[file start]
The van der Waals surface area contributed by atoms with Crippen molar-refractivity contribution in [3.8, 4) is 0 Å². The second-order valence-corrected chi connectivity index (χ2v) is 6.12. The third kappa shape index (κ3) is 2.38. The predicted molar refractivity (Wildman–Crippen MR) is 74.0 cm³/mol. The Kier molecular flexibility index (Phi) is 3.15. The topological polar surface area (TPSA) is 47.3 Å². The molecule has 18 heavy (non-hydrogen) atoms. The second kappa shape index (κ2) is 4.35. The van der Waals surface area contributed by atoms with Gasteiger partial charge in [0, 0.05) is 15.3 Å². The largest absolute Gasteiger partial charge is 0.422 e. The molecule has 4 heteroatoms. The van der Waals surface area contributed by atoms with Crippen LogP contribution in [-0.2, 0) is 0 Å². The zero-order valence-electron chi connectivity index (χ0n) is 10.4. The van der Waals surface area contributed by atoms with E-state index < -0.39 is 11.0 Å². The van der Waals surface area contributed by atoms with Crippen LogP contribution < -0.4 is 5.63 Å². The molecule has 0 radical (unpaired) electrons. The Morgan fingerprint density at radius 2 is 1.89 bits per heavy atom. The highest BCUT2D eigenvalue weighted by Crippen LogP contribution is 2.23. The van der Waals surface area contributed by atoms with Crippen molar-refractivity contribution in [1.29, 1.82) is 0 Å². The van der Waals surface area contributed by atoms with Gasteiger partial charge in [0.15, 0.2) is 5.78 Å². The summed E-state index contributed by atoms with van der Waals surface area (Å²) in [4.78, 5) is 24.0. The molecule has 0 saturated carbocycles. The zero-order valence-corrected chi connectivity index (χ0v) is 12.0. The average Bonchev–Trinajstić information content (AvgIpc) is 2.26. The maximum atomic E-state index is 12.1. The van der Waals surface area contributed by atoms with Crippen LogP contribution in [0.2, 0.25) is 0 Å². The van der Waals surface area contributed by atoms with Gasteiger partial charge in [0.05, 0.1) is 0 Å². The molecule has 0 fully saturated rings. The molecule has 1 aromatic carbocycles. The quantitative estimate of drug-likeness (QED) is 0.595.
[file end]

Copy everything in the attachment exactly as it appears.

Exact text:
The van der Waals surface area contributed by atoms with Crippen molar-refractivity contribution in [3.8, 4) is 0 Å². The second-order valence-corrected chi connectivity index (χ2v) is 6.12. The third kappa shape index (κ3) is 2.38. The predicted molar refractivity (Wildman–Crippen MR) is 74.0 cm³/mol. The Kier molecular flexibility index (Phi) is 3.15. The topological polar surface area (TPSA) is 47.3 Å². The molecule has 18 heavy (non-hydrogen) atoms. The second kappa shape index (κ2) is 4.35. The van der Waals surface area contributed by atoms with Gasteiger partial charge in [0, 0.05) is 15.3 Å². The largest absolute Gasteiger partial charge is 0.422 e. The molecule has 4 heteroatoms. The van der Waals surface area contributed by atoms with Crippen LogP contribution in [-0.2, 0) is 0 Å². The zero-order valence-electron chi connectivity index (χ0n) is 10.4. The van der Waals surface area contributed by atoms with E-state index < -0.39 is 11.0 Å². The van der Waals surface area contributed by atoms with Crippen LogP contribution < -0.4 is 5.63 Å². The molecule has 0 radical (unpaired) electrons. The Morgan fingerprint density at radius 2 is 1.89 bits per heavy atom. The highest BCUT2D eigenvalue weighted by Crippen LogP contribution is 2.23. The van der Waals surface area contributed by atoms with Crippen molar-refractivity contribution in [1.29, 1.82) is 0 Å². The van der Waals surface area contributed by atoms with Gasteiger partial charge in [0.15, 0.2) is 5.78 Å². The summed E-state index contributed by atoms with van der Waals surface area (Å²) in [4.78, 5) is 24.0. The molecule has 0 saturated carbocycles. The zero-order valence-corrected chi connectivity index (χ0v) is 12.0. The average Bonchev–Trinajstić information content (AvgIpc) is 2.26. The maximum atomic E-state index is 12.1. The van der Waals surface area contributed by atoms with Crippen LogP contribution in [0.2, 0.25) is 0 Å². The van der Waals surface area contributed by atoms with Gasteiger partial charge in [0.05, 0.1) is 0 Å². The molecule has 0 fully saturated rings. The molecule has 1 aromatic carbocycles. The quantitative estimate of drug-likeness (QED) is 0.595.